Peter Lawler and James Poulos wonder if we have what it takes to make the sacrifices needed to get the federal budget under control. I think the answer is yes, but only because we have no choice. It also depends on what we mean by sacrifice. Old (and near-old) people are terrified of any changes to the existing system. They can see the enormous budget deficit and they feel that they are in no position to take care of themselves if their current benefits are cut. That is one reason why the sentiments that "government is getting too big" and "don't cut my Medicare" tend to go together. It isn't merely hypocrisy. Older people have built their lives around certain government guarantees and many are not in a position to make major adjustments now. There will be no new savings and investment to make up for Social Security cuts. Whatever benefits might come from voucherizing Medicare will come too slowly to help off-set cuts in reimbursements.
The question is not how we will take care of those who are already too old to work. The question is what adjustments will be made for middle-aged and younger people. One choice we do not have is keeping the existing system for younger workers at the current tax burden. That isn't going to happen no matter who wins what election.
There are false and comfortable choices that only promise sacrifice for someone else. Obama says that "if you like your health care plan, you can keep it" and "no tax increases if you make less than $200,000." John Boehner says "extend the Bush tax cuts, and repeal Obamacare and...uh...I'll get back to you." These kinds of misleading tactics are designed to disguise either long-term policy goals (Obama) or get through one election cycle without having to say anything real about the problems we can't escape (Boehner.) You won't find our actual policy future in either man's rhetoric.
While there are many intermediate options (and innumerable details), our policy options fall somewhere between two poles, and reality will probably end up much closer to one than the other. The real challenge of statesmanship (as opposed to merely grasping for a chairman's gavel) will be to influence policy making between those two poles.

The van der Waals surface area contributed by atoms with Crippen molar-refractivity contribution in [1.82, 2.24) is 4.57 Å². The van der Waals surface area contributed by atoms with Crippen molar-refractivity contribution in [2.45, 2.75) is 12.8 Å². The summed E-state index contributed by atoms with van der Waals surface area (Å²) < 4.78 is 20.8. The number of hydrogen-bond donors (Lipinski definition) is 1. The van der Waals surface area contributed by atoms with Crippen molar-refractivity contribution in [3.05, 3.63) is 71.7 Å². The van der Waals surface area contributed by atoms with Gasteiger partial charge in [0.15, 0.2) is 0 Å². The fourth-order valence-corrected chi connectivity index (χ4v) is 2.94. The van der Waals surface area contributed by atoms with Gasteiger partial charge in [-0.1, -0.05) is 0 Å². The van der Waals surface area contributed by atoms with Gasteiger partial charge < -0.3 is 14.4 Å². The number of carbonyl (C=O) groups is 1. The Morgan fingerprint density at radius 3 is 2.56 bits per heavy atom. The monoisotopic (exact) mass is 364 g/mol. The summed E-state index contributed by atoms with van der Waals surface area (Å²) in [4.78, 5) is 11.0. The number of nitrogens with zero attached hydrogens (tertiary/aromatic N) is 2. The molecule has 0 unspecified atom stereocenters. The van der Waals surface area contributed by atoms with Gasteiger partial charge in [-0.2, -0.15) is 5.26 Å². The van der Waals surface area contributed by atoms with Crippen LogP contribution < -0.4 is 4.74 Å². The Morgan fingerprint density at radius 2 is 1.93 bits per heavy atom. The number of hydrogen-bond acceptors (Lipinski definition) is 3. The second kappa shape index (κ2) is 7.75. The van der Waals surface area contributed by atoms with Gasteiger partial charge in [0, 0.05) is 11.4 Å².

1. The first might be called the Bernie Sanders/Nancy Pelosi pole. People would pay higher taxes during their working years in order to finance the full Social Security benefit for currently young and middle-aged high earners. There will be centralized government control over health care. The wealthy will still be able to pay for their own care but the vast majority of the public would get their health insurance through the government and have no other realistic options. Medical providers would be oriented around providing (or not providing) the services that the payer (the government) wanted provided. Individual middle-class consumers would be marginal and have no bargaining power with medical providers. The vast majority of people would get the health care that government decided to pay for.
2. This second might be called the Mitch Daniels/Paul Ryan pole. Higher earners would get somewhat less from Social Security when they retired. That means more saving and investing now. Some large fraction of workers in physically less demanding jobs (and who had not developed crippling injuries or conditions) would have to retire later. In return, we will all pay lower taxes during our working lives. Most people would pay for most (this part is negotiable) of their routine health care costs out of pocket or out of Health Savings Accounts. The government or private insurers would cover catastrophic health care costs. That means that individuals would have to choose which health care providers provided the best services at the lowest price. In return, they would get lower costs for many services, lower premiums, and higher take-home pay.
Both poles (and every real world-oriented plan in between) involve sacrifices by lots of somebodies, but none involve cutting off people who are retired or near retirement. It also means that older people who sense that government's current promises are unsustainable in the long-term are wiser than smug and malicious creeps who can't understand why people in Medicare-provided scooters don't support creating an expensive new middle-class entitlement.